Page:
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Born entrepreneur made people feel comfortable

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'American Coyotes' Series

Traveling by Jeep, boat and foot, Tribune-Review investigative reporter Carl Prine and photojournalist Justin Merriman covered nearly 2,000 miles over two months along the border with Mexico to report on coyotes — the human traffickers who bring illegal immigrants into the United States. Most are Americans working for money and/or drugs. This series reports how their operations have a major impact on life for residents and the environment along the border — and beyond.

Monday, Feb. 4, 2013, 12:01 a.m.

Walter J. Keller Jr., a public accountant and entrepreneur, began his first business when he was about 10. He scoured the woods near South Park Golf Course for lost balls, then scrubbed and resold them to golfers for a quarter each.

The golf balls were like the string of businesses, some as diverse as coal mining and ice cream, that he started as an adult. They were opportunities he did not let slip away.

“You got to be diligently looking for these,” his son Walter J. Keller III of South Fayette recalls his father teaching him as a boy. “If you're not paying attention, you're just walking through the woods.”

Mr. Keller died Friday, Feb. 1, 2013, in his home in Bethel Park. He was 73.

He was born to Johanna and Walter J. Keller Sr. of South Park. His mother died when he was a boy, and his father, a carpenter, later built houses, instilling in him a love for starting a business.

He played football, soccer, basketball and baseball at Snowden High School. A 5-foot-8 guard, he led his team to the WPIAL championship when he was a senior. He received a basketball scholarship to St. Vincent College, but after a year, he joined the Navy.

Serving as a radioman in Northern Ireland, he received the call that the USS Nautilus, the world's first nuclear-powered submarine, had surfaced safely after completing its submerged crossing of the North Pole in 1958. Amid the tensions of the Cold War, his superiors were so happy that they crowded him away from his console.

“He was always proud of himself to have that little piece in history, to play a little role,” Walter Keller III said.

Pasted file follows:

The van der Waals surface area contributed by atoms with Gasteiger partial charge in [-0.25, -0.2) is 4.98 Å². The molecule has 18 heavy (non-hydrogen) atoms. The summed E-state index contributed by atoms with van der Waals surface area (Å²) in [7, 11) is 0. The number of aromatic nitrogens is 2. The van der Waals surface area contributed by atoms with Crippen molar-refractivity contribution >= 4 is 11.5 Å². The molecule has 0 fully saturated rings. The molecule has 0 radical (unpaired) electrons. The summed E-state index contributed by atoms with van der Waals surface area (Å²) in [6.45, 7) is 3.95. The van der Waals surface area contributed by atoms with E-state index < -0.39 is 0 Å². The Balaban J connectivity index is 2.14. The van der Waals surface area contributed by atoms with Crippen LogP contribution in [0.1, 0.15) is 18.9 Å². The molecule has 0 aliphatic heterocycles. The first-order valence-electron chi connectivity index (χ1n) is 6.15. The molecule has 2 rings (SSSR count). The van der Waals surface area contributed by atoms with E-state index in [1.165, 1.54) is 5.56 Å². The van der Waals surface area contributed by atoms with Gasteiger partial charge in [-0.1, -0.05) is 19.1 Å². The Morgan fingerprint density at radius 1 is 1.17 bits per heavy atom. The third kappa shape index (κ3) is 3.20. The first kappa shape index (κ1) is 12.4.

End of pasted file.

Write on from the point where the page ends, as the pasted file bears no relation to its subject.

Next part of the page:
Mr. Keller finished his bachelor's degree at what was then Robert Morris College and worked for a private accounting company, where he met his future wife, Christine Bonosky, also a public accountant. They formed their own firm, Accounting and Associates, out of their house in South Park. They worked together for all of the 44 years they were married.

His daughter, Heather Geisler, said Mr. Keller had a knack for making people feel comfortable.

“He could crunch numbers like nobody you would ever meet,” said Geisler of New Market, Md. “Your taxes could be a mess, and he would straighten it out.”

He founded such businesses as Cochran and Keller Coal Co., Pittsburgh Vending, The Sweet King, Snowden Associates and Nokomkis, a technology firm of which son Walter is the CEO.

Mr. Keller enjoyed attending Pirates home games, including all those of the 1960, 1971 and 1979 World Series. He slid over to sit in an aisle next to a woman at Forbes Field when Bill Mazeroski hit the Series-winning home run.

“She rolled over, jumped up and down and kissed him,” Walter Keller III said. “He had to struggle to get up. He didn't know her.”

In addition to his son and daughter, survivors include his wife; another son, Brian Keller of Manchester; another daughter, Katie Zimmerman of Crafton; a sister, Carole Drotos of Bethel Park; and nine grandchildren.

He was preceded in death by his brother Paul.

Friends will be received from 7 to 9 p.m. Monday and 2 to 4 and 7 to 9 p.m. Tuesday in Griffith Mortuary Inc., 5636 Brownsville Road, South Park. The funeral prayer will begin at 9:45 a.m. Wednesday, with a Mass of Christian Burial at 10:15 a.m. in Nativity Church.

Bill Zlatos is a staff writer for Trib Total Media.He can be reached at 412-320-7828or

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